Parents: How to Receive and Respond to a Disclosure of Sexual Assault

April 19, 2022

Receiving your child’s disclosure of sexual assault is likely one of the most tragic and gut-wrenching moments of your life. It is the conversation that no parent wants, and yet one that every parent must be prepared for. Below, we lay out what to keep in mind when having this conversation and what to say each step of the way. We will refer to these moving forward as the A.B.L.L.E.TM phrases.

Affirm them

In the seconds after their disclosure, first and foremost remind your child of your love for them. Survivors of sexual assault can feel they are no longer worthy of love, especially from their parents. Our job as parents is to refute this thinking. Our children are still very much worthy of love, and the words we use in those first few moments can begin to convey this.

Phrases to use: “I am so very sorry that happened to you.” “I love you.” “I am here for you.” 

Believe them

Demonstrating to survivors that we believe what they are telling us about their assault is crucial to establishing trust and opening the door for continued conversation. The details may be fuzzy when your child is recounting to you what happened. What they tell you may not all add up, likely because they are in shock or are struggling to remember themselves. This is okay, and completely normal. You do not need to piece together every detail of their assault. You simply need to believe what they tell you and show them as much.

Phrases to use: “I believe you.” “This is not your fault.”  “You did not deserve this.” “I’m proud of you for telling me. I know it’s difficult.”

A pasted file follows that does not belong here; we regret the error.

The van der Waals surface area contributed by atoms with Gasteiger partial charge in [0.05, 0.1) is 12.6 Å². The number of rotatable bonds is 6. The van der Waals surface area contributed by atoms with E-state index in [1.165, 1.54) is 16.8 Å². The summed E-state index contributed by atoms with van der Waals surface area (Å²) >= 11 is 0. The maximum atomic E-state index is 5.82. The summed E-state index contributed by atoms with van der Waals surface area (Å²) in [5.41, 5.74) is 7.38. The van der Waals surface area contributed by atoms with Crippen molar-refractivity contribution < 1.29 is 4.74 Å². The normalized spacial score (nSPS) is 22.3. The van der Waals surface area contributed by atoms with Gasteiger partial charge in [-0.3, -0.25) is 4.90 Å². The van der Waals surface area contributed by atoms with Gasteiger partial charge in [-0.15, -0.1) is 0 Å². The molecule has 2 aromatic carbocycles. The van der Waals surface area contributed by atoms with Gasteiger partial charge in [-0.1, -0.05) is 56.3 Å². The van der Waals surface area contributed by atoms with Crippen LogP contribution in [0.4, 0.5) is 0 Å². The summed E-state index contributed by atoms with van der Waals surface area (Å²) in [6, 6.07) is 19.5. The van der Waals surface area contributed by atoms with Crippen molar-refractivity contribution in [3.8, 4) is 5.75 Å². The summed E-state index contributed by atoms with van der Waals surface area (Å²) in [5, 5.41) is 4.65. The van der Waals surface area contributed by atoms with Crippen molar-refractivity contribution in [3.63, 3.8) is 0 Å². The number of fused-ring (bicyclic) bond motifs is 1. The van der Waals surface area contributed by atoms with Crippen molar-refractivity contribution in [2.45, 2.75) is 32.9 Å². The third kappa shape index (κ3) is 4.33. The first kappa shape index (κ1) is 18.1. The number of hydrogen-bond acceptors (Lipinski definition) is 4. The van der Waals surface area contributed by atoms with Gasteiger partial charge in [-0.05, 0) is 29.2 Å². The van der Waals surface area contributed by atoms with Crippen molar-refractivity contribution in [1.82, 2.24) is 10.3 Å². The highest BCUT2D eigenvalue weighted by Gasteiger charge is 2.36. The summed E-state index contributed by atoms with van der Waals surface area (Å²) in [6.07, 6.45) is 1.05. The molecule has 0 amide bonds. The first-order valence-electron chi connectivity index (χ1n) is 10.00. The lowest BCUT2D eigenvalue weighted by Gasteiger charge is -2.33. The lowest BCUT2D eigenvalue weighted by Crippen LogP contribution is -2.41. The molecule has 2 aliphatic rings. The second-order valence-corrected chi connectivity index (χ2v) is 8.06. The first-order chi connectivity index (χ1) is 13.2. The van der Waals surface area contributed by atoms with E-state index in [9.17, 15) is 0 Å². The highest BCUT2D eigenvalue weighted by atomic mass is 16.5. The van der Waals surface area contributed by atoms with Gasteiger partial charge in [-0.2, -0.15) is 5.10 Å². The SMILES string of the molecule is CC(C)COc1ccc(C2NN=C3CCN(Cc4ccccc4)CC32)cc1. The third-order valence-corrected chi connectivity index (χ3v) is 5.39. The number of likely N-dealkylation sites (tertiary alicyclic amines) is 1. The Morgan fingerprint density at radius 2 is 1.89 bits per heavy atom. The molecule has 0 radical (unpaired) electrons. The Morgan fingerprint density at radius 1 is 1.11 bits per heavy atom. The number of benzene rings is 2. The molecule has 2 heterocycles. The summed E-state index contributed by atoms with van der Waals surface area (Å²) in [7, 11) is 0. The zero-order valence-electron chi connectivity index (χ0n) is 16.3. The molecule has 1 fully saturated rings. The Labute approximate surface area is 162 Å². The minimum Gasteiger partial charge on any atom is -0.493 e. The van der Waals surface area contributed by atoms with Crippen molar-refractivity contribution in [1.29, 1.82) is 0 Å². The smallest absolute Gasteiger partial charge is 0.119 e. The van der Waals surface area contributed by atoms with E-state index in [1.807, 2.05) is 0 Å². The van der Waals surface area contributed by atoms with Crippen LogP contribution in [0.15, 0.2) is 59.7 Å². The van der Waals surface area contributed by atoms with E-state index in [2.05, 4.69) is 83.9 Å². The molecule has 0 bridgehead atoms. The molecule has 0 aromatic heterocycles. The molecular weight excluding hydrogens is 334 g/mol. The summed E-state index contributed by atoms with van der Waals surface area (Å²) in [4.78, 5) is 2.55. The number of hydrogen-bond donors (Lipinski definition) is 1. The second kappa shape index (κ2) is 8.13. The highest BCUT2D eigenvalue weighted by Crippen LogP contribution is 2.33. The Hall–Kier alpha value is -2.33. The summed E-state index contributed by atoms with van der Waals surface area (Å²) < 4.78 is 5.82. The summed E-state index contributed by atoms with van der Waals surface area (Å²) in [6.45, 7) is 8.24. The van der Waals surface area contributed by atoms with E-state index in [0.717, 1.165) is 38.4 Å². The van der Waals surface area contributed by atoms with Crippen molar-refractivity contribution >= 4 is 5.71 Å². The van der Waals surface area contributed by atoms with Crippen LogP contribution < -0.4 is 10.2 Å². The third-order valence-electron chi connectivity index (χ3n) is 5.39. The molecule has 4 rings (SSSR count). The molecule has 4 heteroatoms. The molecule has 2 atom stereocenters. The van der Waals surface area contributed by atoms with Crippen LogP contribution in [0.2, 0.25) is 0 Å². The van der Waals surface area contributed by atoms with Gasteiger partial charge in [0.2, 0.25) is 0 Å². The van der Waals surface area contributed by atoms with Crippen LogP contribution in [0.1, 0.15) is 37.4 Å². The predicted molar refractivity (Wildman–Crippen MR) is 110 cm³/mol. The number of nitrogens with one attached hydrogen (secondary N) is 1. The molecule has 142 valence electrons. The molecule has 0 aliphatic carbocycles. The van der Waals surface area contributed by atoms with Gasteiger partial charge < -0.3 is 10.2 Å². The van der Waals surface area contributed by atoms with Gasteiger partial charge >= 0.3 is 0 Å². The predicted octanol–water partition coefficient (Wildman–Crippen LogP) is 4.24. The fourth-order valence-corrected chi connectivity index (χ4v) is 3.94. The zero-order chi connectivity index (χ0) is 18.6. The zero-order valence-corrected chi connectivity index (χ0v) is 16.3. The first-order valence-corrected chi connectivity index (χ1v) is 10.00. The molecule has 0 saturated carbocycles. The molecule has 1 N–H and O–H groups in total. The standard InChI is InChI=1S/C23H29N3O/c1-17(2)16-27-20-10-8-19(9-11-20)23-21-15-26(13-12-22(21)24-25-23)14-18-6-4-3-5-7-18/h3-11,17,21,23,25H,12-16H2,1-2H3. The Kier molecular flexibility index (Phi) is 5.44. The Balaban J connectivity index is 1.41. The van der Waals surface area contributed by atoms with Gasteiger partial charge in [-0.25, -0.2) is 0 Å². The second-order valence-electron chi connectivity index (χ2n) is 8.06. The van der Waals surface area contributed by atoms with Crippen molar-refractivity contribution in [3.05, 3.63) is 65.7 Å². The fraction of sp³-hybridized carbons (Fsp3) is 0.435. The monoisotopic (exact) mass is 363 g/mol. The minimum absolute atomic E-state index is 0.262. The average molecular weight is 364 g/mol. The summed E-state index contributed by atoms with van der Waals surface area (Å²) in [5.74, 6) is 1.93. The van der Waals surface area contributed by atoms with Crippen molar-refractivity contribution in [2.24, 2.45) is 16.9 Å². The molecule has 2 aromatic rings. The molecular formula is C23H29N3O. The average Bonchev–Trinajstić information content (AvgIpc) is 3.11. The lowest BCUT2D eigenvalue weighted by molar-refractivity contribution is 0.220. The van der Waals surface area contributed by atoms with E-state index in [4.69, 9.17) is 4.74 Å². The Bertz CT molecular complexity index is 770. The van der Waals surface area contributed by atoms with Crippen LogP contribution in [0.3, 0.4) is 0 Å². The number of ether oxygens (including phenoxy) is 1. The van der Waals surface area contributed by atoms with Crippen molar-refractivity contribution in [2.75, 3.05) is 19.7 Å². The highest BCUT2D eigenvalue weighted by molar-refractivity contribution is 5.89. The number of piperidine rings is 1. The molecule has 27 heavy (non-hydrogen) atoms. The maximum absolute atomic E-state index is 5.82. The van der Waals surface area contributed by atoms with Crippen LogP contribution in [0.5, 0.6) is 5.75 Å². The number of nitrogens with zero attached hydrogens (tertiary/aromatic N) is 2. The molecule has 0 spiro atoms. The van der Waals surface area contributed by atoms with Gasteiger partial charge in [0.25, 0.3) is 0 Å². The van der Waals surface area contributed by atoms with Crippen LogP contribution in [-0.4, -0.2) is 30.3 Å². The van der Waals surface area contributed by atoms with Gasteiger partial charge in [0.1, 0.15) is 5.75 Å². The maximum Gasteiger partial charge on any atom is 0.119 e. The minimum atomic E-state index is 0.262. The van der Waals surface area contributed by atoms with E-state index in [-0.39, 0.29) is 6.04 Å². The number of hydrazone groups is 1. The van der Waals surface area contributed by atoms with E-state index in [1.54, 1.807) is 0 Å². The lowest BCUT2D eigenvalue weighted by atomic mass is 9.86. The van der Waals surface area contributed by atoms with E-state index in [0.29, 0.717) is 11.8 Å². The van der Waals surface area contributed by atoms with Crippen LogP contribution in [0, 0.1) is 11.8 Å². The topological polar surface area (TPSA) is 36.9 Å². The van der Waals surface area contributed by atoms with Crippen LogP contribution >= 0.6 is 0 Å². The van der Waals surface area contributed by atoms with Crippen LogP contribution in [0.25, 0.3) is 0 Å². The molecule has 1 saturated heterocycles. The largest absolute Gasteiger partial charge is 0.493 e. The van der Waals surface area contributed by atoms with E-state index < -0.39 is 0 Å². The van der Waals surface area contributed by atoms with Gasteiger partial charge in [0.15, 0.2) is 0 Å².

Let them lead the conversation

To feel safe, your child will likely need to feel that they are in control. By letting them lead the conversation, you are demonstrating that you are there for them and that you are ready to support them in the ways they need most. The agenda for a conversation about an assault is not yours, it is the survivor’s. The same rule of thumb applies to offering help. Offer what the survivor needs, not what you think would help. A good practice is to ask the survivor directly for what they need and allow them to identify the ways you can help them.

Phrases to use: “I know this is hard. You can tell me when you’re ready.” “Do you want to take a breath before you tell me more?” “How can I help you?” “Would it be helpful if I stayed in your room tonight?”

Listen to them

Above all, listen to and acknowledge what your child is saying. They are entrusting you with their well-being when they are at their most vulnerable. Don’t feel the need to fill the silence or manage pauses. Sit with your child and demonstrate that you are there for them when they have something to say and when they don’t. Sometimes, silence can be more powerful than words.

Phrases to use: “Thank you for telling me that.” “You are so brave for sharing this with me.” “If it helps, I can just sit here with you.”

Extend only what you can

Be mindful of what you say to provide comfort to your child. It can be tempting to assure your child of things that are out of your control, and, out of the capabilities of the legal system. You can assure them that there will be a time when things don’t feel as painful. 

Be wary of comments that can be perceived as minimizing a child’s experience. Instead, promise only what you can guarantee. For instance, though you can’t predict how your child will get through their recovery, you can promise that you will be there for them so they don’t have to go it alone. The message here is that the survivor is not alone. They have in you someone who loves them dearly, a partner, cheerleader, and will advocate for the journey ahead.

Phrases to use: You may be feeling really scared right now. I am here with you.” “We are going to get through this together.”

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